2020-06-06

Democrat Mayors and Liberal Looting Thugs, Anarchists and Terrorists – 1209 Style

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by Neil Godfrey

I turned away from all of this news about Trump and his supporters condemning certain cities for their Democrat governors and mayors, and the poison of liberalism infecting those cities and their populations, and how the populations there, we are further assured, are terrorists, thugs, looters, . . . . to escape for a moment in medieval history and here is what I read:

Date: July, 1209

https://www.ville-beziers.fr/

Place: Béziers (south France)

Author: Peter of les Vaux-de-Cernay, a monk and media apologist for the “State” powers

Topic: the troublesome inhabitants in southern France who opposed the natural and beneficial order of the Catholic Church

Extract from his tract. We begin with a wonderful city, a great city, but one “infected with a poison”:

Béziers was a most notable city, but entirely infected with the poison of heresy. Its citizens were not only heretics, they were robbers, lawbreakers, adulterers and thieves of the worst sort, brimful of every kind of sin. I hope it will not weary the reader if I give some examples of the evil ways of these people.

Of course. They are heretics; it is never enough to leave the account there. Heretics are by definition opposed to all that is good so anecdotal and true media bytes are routinely sought out to drive home the point:

[85] An example of brutality. One night just at daybreak a priest of the city was going to his church to celebrate the divine mysteries, carrying a chalice. Some of the citizens laid an ambush, seized him and beat him violently, breaking his arm and seriously wounding him. They took the chalice, disrobed him and urinated on him to show contempt for the body and blood of Jesus Christ.

[86] Another example. On another occasion, in the church of St Mary Magdalene in the city, the citizens in an act of dreadful treason killed their lord Raymond Trencavel Viscount of Béziers, and broke the teeth of their Bishop when he tried to defend the Viscount from their attack.

Isn’t that always how these things work? Nonconformists, outsiders, . . . it’s never enough to leave it at that, for powers that feel threatened by their existence. Character defects, pernicious motives, are assumed. Instances of wrong become the defining characterization of all.

And the mayor or equivalent of the city was a “do-nothing” heretic at that. He just let the heretics do as they wished, without restraint. He even went so far as to show solidarity with his citizens . . .

[88] To return to our main theme; before the crusaders arrived at Béziers, the Viscount of Béziers, Roger (of noble birth and a nephew of the Count of Toulouse, who was following his uncle’s evil example and was doing nothing to restrain the heretics), had promised the citizens of Béziers that he would not under any circumstances desert them, but would stand firmly by them to the death and would stay in the city to await the coming of Christ’s soldiers. . . .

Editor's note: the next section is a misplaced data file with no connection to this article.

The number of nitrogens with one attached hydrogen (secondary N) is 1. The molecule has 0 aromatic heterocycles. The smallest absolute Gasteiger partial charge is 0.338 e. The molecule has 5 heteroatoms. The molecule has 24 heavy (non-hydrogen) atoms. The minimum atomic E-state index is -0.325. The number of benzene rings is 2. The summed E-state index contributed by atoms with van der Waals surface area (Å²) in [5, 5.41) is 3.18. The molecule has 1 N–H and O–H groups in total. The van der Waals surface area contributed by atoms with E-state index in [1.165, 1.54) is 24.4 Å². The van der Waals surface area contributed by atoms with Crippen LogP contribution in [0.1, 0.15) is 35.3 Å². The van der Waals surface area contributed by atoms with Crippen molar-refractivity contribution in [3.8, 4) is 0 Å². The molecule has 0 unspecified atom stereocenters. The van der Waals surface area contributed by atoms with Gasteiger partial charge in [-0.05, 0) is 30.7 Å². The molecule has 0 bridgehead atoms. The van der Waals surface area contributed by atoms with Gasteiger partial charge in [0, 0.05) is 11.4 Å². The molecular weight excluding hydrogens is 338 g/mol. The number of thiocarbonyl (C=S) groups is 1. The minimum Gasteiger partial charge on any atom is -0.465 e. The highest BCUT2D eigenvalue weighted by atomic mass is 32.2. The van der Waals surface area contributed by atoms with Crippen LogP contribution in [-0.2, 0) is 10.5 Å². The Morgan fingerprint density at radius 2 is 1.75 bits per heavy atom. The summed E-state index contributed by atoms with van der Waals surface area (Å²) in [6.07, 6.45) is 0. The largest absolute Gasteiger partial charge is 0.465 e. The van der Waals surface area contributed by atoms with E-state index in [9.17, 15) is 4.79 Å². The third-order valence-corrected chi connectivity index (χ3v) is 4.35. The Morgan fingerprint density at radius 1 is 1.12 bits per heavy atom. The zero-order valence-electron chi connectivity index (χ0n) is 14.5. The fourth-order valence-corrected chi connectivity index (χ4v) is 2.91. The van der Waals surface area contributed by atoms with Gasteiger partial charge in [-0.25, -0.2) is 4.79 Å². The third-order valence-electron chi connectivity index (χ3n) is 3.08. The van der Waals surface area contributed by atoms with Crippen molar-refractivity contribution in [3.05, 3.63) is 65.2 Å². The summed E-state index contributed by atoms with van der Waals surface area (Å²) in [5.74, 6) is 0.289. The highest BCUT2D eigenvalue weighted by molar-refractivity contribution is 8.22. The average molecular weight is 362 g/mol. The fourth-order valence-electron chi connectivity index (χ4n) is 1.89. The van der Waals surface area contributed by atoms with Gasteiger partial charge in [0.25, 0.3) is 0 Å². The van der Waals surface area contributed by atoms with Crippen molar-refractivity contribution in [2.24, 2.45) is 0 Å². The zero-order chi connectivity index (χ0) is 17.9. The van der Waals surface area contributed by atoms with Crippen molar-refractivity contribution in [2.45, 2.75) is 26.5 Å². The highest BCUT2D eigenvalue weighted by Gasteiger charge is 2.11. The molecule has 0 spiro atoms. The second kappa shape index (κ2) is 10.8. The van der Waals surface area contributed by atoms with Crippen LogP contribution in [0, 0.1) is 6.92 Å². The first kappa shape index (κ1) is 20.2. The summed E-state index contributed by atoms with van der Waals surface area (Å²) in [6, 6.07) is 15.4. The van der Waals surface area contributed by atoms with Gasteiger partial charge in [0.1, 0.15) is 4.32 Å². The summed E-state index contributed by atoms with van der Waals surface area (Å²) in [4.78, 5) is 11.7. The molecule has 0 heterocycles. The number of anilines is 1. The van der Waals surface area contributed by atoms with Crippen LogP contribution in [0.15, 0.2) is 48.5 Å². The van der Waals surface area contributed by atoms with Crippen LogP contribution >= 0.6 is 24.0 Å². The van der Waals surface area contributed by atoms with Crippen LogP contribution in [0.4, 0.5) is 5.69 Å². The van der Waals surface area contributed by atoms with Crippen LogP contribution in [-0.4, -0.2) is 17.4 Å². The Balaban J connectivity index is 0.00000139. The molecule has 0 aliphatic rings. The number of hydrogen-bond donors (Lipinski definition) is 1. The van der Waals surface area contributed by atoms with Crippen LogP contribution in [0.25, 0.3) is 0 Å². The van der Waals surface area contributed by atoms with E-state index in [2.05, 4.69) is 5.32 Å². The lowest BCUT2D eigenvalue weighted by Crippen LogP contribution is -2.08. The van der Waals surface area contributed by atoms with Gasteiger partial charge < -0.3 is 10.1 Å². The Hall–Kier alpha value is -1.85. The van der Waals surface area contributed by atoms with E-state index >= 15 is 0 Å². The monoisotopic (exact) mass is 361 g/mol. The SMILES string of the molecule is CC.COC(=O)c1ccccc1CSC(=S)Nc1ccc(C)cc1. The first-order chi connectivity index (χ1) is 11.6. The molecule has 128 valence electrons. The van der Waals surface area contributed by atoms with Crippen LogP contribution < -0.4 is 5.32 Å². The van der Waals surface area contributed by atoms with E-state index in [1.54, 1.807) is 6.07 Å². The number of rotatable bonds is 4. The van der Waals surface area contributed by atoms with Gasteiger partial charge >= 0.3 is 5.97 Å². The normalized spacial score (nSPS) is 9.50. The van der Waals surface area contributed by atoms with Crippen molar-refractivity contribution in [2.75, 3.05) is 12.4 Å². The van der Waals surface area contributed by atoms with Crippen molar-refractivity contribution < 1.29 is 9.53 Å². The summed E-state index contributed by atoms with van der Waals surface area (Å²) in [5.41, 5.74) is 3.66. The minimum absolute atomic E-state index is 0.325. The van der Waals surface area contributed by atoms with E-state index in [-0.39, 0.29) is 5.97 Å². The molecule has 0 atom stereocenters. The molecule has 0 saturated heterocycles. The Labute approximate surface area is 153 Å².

The authorities gave fair warning to the people but they refused to comply. A show of force was necessary. Domination was necessary, a new type of army from the outside was brought in, and though it was a renegade group within that army who initiated hostilities, law and order was restored:

[90] Seeing this the servants of the army (who in the common tongue are called ribands) became extremely angry. They approached the city walls, and – without the knowledge of the chiefs of the army and quite without consulting them – mounted an attack. Astonishingly, they captured the city inside an hour. What more? They entered it immediately, killed almost all the inhabitants from the youngest to the oldest, and set fire to the city.


Peter. 1998. The History of the Albigensian Crusade: Peter of Les Vaux-De-Cernay’s Historia Albigensis. Translated by W. A Sibly and M. D Sibly. Woodbridge: Boydell.



2020-05-16

The Weaponization of Language (Part 2a): Censorship update

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by Neil Godfrey

From The Guardian the day after I posted The Weaponization of Language (Part 2): Censorship

Faced with an appalling US coronavirus death toll, the right denies the figures

Fox News is foremost in promoting the idea that official figures are inflated, whereas experts believe more people have died

.

As Donald Trump agitates for the US to reopen, the American right appears to have found a novel way to deal with the rising coronavirus death toll: deny it altogether.

Top Trump officials, huddled in the White House, itself the subject of a coronavirus outbreak, have according to reports begun questioning the number of deaths – and the president is among the skeptics.